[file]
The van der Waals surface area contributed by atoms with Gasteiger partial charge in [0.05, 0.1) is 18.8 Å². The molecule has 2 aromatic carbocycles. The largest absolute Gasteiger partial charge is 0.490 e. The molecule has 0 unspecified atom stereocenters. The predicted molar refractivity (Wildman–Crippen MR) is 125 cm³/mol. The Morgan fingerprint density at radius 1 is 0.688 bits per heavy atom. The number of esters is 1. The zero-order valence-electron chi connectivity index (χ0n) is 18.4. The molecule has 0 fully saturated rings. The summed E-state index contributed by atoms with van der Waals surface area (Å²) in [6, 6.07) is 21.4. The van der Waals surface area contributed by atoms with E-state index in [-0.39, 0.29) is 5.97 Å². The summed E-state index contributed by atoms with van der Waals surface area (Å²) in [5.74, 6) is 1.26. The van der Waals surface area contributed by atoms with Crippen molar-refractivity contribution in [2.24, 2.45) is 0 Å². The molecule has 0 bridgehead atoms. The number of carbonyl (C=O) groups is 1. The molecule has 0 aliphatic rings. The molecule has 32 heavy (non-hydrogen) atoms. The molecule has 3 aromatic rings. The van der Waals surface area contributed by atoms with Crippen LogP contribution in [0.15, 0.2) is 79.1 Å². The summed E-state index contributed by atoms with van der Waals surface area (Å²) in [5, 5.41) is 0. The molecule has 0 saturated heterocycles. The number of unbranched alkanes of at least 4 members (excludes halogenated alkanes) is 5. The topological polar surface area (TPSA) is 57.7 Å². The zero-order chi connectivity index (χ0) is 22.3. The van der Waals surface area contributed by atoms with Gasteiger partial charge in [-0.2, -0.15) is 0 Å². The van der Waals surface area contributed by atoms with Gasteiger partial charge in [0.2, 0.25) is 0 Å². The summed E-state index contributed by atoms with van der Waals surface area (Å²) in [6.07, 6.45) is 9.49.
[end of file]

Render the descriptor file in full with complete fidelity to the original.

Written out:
The van der Waals surface area contributed by atoms with Gasteiger partial charge in [0.05, 0.1) is 18.8 Å². The molecule has 2 aromatic carbocycles. The largest absolute Gasteiger partial charge is 0.490 e. The molecule has 0 unspecified atom stereocenters. The predicted molar refractivity (Wildman–Crippen MR) is 125 cm³/mol. The Morgan fingerprint density at radius 1 is 0.688 bits per heavy atom. The number of esters is 1. The zero-order valence-electron chi connectivity index (χ0n) is 18.4. The molecule has 0 fully saturated rings. The summed E-state index contributed by atoms with van der Waals surface area (Å²) in [6, 6.07) is 21.4. The van der Waals surface area contributed by atoms with E-state index in [-0.39, 0.29) is 5.97 Å². The summed E-state index contributed by atoms with van der Waals surface area (Å²) in [5.74, 6) is 1.26. The van der Waals surface area contributed by atoms with Crippen molar-refractivity contribution in [2.24, 2.45) is 0 Å². The molecule has 0 bridgehead atoms. The number of carbonyl (C=O) groups is 1. The molecule has 0 aliphatic rings. The molecule has 32 heavy (non-hydrogen) atoms. The molecule has 3 aromatic rings. The van der Waals surface area contributed by atoms with Crippen LogP contribution in [0.15, 0.2) is 79.1 Å². The summed E-state index contributed by atoms with van der Waals surface area (Å²) in [5, 5.41) is 0. The molecule has 0 saturated heterocycles. The number of unbranched alkanes of at least 4 members (excludes halogenated alkanes) is 5. The topological polar surface area (TPSA) is 57.7 Å². The zero-order chi connectivity index (χ0) is 22.3. The van der Waals surface area contributed by atoms with Gasteiger partial charge in [-0.2, -0.15) is 0 Å². The van der Waals surface area contributed by atoms with Gasteiger partial charge in [0.2, 0.25) is 0 Å². The summed E-state index contributed by atoms with van der Waals surface area (Å²) in [6.07, 6.45) is 9.49.